Micheal O’Siadhail’s GRANTCHESTER MEADOWS: an hypnotic evocation

It’s an age away – and was rather an extraordinary idyll. But for our first 3 months of marriage, we lived in a little terrace house in Newnham, Cambridge, which was just a few minutes walk from Grantchester Meadows. It was one of those lovely English summers that you don’t forget – and therefore perfectly set for nostalgia and memory. We used to wander down to the village of Grantchester to the fabled Tea Rooms of a mellow summer afternoon (though not nearly as regularly as we would have liked or thought we did). We’d go past the Old Rectory where Rupert Brooke (right) lived (and which was, slightly less impressively, then owned by Jeffrey Archer) and about which he yearningly and hauntingly wrote from the 1WW front. Though it has to be said that the circumstances surrounding my first encounter with Brooke’s heart-breaking poem was in the midst of doing battle with the nightmare that is the Greek optative (ειθε γενοιμην)! But that’s another story.

So it was a real joy to find this extraordinary piece by Irish poet Michael O’Siadhail. It’s an evocative meditation on the sense of history that a place like this creates – one can’t help but think of the countless, extraordinary minds that perhaps wandered down to Grantchester for some R&R, from Herbert & Newton onwards.


Grantchester Meadows in winter by Quintin Stafford-Fraser (Flickr)

Grantchester Meadows

Across Grantchester Meadows, May has snowed
cow parsnips, hawthorn, chestnut a stone’s throw
from here the Cam grooves slowly towards King’s.
An English heaven: ‘My real life’s began since
I came to Grantchester I eat strawberries and honey.
A perfectly glorious time. Think only this of me.’

I see you Rupert Brook blazered, flannelled,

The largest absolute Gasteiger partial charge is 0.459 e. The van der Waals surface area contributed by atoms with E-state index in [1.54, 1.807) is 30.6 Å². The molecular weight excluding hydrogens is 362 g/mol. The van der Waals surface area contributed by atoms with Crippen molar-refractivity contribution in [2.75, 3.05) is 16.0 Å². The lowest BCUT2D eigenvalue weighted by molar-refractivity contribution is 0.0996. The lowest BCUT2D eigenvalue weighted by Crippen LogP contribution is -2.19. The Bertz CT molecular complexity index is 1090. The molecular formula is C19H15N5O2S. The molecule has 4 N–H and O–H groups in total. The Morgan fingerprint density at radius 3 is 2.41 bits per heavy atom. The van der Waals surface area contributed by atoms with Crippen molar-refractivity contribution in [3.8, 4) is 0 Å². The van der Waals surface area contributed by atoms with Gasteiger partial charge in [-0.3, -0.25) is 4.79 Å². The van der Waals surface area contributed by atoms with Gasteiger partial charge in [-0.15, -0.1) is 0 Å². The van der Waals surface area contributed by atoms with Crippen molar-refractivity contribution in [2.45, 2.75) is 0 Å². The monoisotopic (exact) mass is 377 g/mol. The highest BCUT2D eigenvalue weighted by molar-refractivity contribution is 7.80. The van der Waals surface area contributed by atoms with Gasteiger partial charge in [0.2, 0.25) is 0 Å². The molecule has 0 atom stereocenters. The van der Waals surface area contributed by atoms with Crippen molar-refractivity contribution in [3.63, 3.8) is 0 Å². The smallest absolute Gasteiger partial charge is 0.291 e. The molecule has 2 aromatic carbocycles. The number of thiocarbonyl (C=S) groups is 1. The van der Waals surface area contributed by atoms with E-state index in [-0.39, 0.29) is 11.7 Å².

a strolling presence in this albescent funnel
of young summer or picnicking under an oak
with Darwin’s granddaughters: ‘We used to talk
wearily about art, suicide, and the sex problem.’
Übermensch, libido, absinthe, fin de siècle.

A 100 rings in an oak which may have seen
George Herbert brooding by the Came or Milton
explaining the ways of God now Galileo’s sun
no longer danced attendance on our world. Newton,
did you some midsummer hatch along this path
laws to bring our universe back to earth?

‘Certainly I approve of war at any price,
it kills the unnecessary.’ Evenings of tennis
and cricket. It’s the Aegean 1913:
‘My poem is to be about the existence of England.’
Dead before the Dardanelles. A circle closes;
the hawthorn almost in bloom, the oak leafless.

Wars. Disillusion. Certainty a fallen idol,
our daylight turns a dice-dance of potential.
Turmoil of change as an old order dies
into us. Herbert must have known the crux.
Does the slow-leafing oak trust without proof?
I know the ways of learning yet I love.

Ghost Brook you could be my father’s father,
yet I’m your elder. Ride my Aeneas shoulder
as Grantchester blooms a lover’s carte-blanche,
another innocence. Do you remember how strange
the fullness of the riddle seemed? The acorn can’t
explain the oak, the oak explains the acorn.

(Hail Madam Jazz, p122)


Remembrance Sunday by Steve Turner

Here’s a topical one from Steve Turner

Remembrance Sunday

At the going
down of the sun
and in the morning
we do our best
to remember them,
from comic books
and photographs
and films with Jack Hawkins.

At the rising
of the moon
and in the evening,
black and white
memories slip away
like soldiers that




Poems, p 60


The Cavalry of the Clouds in the First World War?

How about this for an opening paragraph?

January 15th, 1918, was a cold, sparkling, sunny day. Not much happened in the Great War that day. As usual, about two thousand men (of the millions along the Western Front) died; some because they stuck their heads up too high and got shot; some because they got their feet wet too often and caught pneumonia; many by accident; and a steady few by their own hand. It was one thousand two hundred and sixty days sine Britain and Germany had declared war. Not that anyone was counting.